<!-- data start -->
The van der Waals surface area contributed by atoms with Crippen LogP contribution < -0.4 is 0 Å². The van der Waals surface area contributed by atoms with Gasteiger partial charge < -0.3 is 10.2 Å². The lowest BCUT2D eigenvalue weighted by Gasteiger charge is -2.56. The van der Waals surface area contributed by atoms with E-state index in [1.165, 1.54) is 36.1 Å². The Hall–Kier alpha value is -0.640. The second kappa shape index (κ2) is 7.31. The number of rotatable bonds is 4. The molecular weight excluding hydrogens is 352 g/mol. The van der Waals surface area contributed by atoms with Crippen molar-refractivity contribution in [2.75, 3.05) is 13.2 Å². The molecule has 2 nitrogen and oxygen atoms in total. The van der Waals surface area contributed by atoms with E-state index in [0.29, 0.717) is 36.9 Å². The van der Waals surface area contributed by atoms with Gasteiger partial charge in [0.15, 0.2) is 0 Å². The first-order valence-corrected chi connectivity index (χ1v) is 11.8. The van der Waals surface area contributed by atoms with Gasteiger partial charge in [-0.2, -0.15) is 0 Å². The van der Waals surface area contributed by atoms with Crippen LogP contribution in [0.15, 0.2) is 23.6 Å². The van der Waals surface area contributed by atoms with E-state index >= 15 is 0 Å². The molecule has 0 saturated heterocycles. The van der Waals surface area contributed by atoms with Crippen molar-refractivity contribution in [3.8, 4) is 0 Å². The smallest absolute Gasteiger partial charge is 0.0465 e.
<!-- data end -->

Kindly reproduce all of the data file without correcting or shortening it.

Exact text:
The van der Waals surface area contributed by atoms with Crippen LogP contribution < -0.4 is 0 Å². The van der Waals surface area contributed by atoms with Gasteiger partial charge < -0.3 is 10.2 Å². The lowest BCUT2D eigenvalue weighted by Gasteiger charge is -2.56. The van der Waals surface area contributed by atoms with E-state index in [1.165, 1.54) is 36.1 Å². The Hall–Kier alpha value is -0.640. The second kappa shape index (κ2) is 7.31. The number of rotatable bonds is 4. The molecular weight excluding hydrogens is 352 g/mol. The van der Waals surface area contributed by atoms with Crippen molar-refractivity contribution in [2.75, 3.05) is 13.2 Å². The molecule has 2 nitrogen and oxygen atoms in total. The van der Waals surface area contributed by atoms with E-state index in [0.29, 0.717) is 36.9 Å². The van der Waals surface area contributed by atoms with Gasteiger partial charge in [0.15, 0.2) is 0 Å². The first-order valence-corrected chi connectivity index (χ1v) is 11.8. The van der Waals surface area contributed by atoms with Gasteiger partial charge in [-0.2, -0.15) is 0 Å². The van der Waals surface area contributed by atoms with Crippen LogP contribution in [0.15, 0.2) is 23.6 Å². The van der Waals surface area contributed by atoms with E-state index >= 15 is 0 Å². The molecule has 0 saturated heterocycles. The van der Waals surface area contributed by atoms with Crippen molar-refractivity contribution in [3.8, 4) is 0 Å². The smallest absolute Gasteiger partial charge is 0.0465 e.